I found myself having difficulty keeping track of the characters originally. Five women, all with personal issues, all with children. Somehow despite their varied stories and varied physical looks they blended together.

When all was said and done the overall stories ended up in a very Hollywood way. Noble suggests early in the book that she likes happy endings but the endings are so obvious as to make the reader wonder why they bothered reading the book.

As much as i disliked the book, I would actually recommend The Reading Group for book groups. Many of the themes about relationships and social interactions - trite or not - open themselves up for interesting debates. Falling out of love with a mate, dealing with the death of a parent, infertility, discovering infidelity: issues that affect many of us are covered in this novel.  Using the same format that Noble herself used, it would be an interesting experiment to read the books used by Noble and Noble's book herself in the course of one year of a book group.

Tuesday, April 7, 2009

Kushiel's Scion by Jacqueline Carey

Having read the Kushiel trilogy (okay, there are more than three books, but the original three make up one coherent trilogy) by Jacqueline Carey I was happy to pick up the newest addition to the series. Carey's books are described as "sexual fantasy," which is an odd term for so many reasons. First, her works are no more sexual than your average romance books, but no one would ever call them "sexual romance." Second, sexual fantasy somehow sounds like a pornographic sex with aliens type idea. It's really not. Her books just happen to be set in a world with sexual freedoms and assumptions quite different from our own which do revolve around the sexual relationships of characters. But there's nothing in the book to make you blush - well too much.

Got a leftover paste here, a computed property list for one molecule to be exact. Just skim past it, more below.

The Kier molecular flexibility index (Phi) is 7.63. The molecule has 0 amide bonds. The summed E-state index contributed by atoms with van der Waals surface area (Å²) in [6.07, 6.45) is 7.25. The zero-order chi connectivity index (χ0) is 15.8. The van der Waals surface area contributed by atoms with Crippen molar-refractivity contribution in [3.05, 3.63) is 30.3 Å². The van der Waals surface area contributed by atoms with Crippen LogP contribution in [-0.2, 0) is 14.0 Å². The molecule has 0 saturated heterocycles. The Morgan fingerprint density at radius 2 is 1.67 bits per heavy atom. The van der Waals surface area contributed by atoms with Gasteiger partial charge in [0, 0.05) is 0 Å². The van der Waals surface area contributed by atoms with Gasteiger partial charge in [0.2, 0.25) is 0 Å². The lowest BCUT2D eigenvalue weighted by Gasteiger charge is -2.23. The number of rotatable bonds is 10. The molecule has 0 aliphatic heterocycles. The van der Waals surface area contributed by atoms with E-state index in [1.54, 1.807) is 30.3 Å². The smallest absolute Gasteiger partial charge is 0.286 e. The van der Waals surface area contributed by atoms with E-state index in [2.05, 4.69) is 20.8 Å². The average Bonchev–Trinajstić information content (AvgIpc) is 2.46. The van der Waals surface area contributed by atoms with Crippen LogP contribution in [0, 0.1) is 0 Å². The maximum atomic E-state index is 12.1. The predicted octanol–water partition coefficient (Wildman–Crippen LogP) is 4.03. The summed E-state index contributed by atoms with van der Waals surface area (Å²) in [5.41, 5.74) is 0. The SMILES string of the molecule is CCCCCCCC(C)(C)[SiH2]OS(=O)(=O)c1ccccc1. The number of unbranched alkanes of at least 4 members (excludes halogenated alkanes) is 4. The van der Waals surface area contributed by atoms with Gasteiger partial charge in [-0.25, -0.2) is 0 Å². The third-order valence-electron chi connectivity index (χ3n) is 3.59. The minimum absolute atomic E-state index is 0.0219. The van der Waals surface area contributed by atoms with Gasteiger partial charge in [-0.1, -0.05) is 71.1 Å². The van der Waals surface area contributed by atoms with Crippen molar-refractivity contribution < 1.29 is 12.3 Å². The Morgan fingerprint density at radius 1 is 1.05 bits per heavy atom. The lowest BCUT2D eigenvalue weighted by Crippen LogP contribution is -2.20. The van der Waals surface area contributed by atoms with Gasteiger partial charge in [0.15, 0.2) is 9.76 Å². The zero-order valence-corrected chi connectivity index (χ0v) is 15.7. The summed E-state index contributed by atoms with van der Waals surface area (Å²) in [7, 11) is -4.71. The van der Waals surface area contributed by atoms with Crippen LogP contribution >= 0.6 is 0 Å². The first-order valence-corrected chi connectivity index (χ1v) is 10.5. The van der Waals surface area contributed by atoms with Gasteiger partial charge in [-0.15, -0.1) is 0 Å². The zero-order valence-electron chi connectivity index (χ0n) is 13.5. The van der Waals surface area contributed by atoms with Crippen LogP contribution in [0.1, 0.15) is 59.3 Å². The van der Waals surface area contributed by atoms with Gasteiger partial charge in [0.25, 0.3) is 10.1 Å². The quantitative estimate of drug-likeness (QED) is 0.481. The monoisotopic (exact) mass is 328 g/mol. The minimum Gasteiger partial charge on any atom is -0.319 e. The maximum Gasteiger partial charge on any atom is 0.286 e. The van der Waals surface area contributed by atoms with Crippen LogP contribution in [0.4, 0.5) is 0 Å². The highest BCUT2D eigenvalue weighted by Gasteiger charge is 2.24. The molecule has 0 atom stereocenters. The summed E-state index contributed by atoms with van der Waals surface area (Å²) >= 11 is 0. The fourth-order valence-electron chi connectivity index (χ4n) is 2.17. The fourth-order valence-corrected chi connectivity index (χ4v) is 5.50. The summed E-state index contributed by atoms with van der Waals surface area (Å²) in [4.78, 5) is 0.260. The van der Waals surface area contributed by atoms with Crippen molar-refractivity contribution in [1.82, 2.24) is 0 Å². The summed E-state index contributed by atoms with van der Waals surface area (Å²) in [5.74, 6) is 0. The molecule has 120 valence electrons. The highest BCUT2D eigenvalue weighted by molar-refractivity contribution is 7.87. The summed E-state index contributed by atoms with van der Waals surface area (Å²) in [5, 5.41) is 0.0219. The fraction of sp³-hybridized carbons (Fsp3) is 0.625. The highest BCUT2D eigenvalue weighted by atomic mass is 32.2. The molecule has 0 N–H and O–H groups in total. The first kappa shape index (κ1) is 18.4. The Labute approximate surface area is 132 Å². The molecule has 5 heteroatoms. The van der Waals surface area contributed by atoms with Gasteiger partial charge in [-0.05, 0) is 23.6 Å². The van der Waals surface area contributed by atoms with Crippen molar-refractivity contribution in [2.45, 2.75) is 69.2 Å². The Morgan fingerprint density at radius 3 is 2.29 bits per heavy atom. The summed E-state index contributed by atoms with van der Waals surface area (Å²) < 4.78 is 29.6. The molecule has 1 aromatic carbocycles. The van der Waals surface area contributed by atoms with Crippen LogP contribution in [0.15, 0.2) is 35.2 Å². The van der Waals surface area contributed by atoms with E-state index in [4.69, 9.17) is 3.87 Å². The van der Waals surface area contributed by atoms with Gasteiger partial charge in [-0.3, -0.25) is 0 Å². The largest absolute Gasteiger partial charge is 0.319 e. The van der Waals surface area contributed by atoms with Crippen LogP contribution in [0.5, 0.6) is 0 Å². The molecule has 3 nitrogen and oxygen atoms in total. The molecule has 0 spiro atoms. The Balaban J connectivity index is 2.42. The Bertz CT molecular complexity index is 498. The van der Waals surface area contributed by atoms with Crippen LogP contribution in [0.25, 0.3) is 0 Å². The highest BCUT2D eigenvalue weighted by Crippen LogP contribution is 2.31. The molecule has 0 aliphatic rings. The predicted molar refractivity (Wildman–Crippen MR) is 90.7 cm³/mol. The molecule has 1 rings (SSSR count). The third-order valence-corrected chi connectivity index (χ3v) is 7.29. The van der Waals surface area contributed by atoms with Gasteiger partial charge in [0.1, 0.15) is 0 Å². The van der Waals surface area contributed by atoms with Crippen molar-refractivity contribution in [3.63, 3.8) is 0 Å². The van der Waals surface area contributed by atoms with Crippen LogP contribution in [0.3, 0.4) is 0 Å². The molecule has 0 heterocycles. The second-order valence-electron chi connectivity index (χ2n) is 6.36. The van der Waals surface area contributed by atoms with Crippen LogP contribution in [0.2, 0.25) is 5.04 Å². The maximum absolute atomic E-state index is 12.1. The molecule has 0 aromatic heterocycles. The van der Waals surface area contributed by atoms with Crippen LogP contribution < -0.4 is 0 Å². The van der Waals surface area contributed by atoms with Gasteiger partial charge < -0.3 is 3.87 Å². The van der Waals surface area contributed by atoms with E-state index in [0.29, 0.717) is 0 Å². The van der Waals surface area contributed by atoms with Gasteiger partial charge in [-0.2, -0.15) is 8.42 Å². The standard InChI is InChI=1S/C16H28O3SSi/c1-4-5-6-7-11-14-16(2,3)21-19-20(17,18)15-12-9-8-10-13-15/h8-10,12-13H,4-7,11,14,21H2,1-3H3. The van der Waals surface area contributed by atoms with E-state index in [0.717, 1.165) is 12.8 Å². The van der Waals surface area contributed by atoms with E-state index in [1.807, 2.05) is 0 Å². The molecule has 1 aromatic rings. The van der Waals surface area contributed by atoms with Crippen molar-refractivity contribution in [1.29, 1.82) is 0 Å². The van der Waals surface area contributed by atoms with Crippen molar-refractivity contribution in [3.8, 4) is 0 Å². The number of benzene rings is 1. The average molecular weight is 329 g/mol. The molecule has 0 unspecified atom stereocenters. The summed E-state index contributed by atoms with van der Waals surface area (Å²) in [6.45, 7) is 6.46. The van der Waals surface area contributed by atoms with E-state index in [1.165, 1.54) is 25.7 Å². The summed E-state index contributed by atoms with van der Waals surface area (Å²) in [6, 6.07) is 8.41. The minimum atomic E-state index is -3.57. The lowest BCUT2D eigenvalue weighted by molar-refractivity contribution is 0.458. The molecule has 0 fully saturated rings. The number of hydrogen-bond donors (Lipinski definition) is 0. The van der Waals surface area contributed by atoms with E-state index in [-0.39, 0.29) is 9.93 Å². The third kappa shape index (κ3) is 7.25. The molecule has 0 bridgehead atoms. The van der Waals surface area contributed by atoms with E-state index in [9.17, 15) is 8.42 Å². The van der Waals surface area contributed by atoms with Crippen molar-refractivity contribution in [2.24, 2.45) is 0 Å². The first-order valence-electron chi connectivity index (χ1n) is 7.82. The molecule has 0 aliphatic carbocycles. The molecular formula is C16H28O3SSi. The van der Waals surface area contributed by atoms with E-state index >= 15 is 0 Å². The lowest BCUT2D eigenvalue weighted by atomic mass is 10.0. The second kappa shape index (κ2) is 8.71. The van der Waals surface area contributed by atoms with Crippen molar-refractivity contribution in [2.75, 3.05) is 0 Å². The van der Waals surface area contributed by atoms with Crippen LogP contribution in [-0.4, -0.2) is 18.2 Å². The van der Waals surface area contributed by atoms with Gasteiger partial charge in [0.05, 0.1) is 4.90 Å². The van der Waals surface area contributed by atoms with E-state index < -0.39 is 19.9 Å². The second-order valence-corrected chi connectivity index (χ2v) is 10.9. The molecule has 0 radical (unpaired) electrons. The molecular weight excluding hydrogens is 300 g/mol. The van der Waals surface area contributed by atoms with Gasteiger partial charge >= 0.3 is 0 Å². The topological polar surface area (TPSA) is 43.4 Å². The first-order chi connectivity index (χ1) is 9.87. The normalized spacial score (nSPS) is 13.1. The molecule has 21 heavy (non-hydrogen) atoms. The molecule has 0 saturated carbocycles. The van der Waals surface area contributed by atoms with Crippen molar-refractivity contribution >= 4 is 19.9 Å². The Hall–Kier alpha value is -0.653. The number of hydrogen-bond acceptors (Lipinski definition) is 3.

Kushiel's Scion is a companion/continuation of the original series, I enjoyed it. The main character is the adopted son of Phedre, the heroine from the original books. Which brings up a slightly picky but nonetheless annoying point. Why put Phedre on the cover of the book if the book isn't about her? It goes back to the sexual fantasy description. Because of Carey's pigeonholed genre I feel as though the editors wouldn't want to put an 18 year old boy on the front because it might deter the reader or give them the wrong idea. But, looking at the cover I would have never guessed anything about the plot. But I digress...

Kushiel's Scion is looooooooooooong!! And I don't mean the 940+ pages of the story. All of Carey's books are weighty tomes. But the story is unnecessarily long. There are a few points at which I wished 50+ page descriptions had been rewritten with "it was a long and busy winter." In trying to give the image of how Imriel, the hero of the story, has developed, Carey feels it necessary to show - in explicit detail - every moment in his development. There is finally a point when Imriel says, more or less, "enough, I want to go home." There are 250 pages to go at that point and I found myself skimming. Something I almost NEVER do in fiction. 

I like Carey's stories in a fun, escapist way. She has a different way of looking at society that makes me stop and rethink from time to time. She is open-minded in a way that I find refreshing. I don't think her books would appeal to everyone. You definitely would NOT want to read this novel if you didn't understand the original Phedre trilogy. But all that having been said, I would recommend this book - especially to people who enjoy Arthurian quests and love triangles.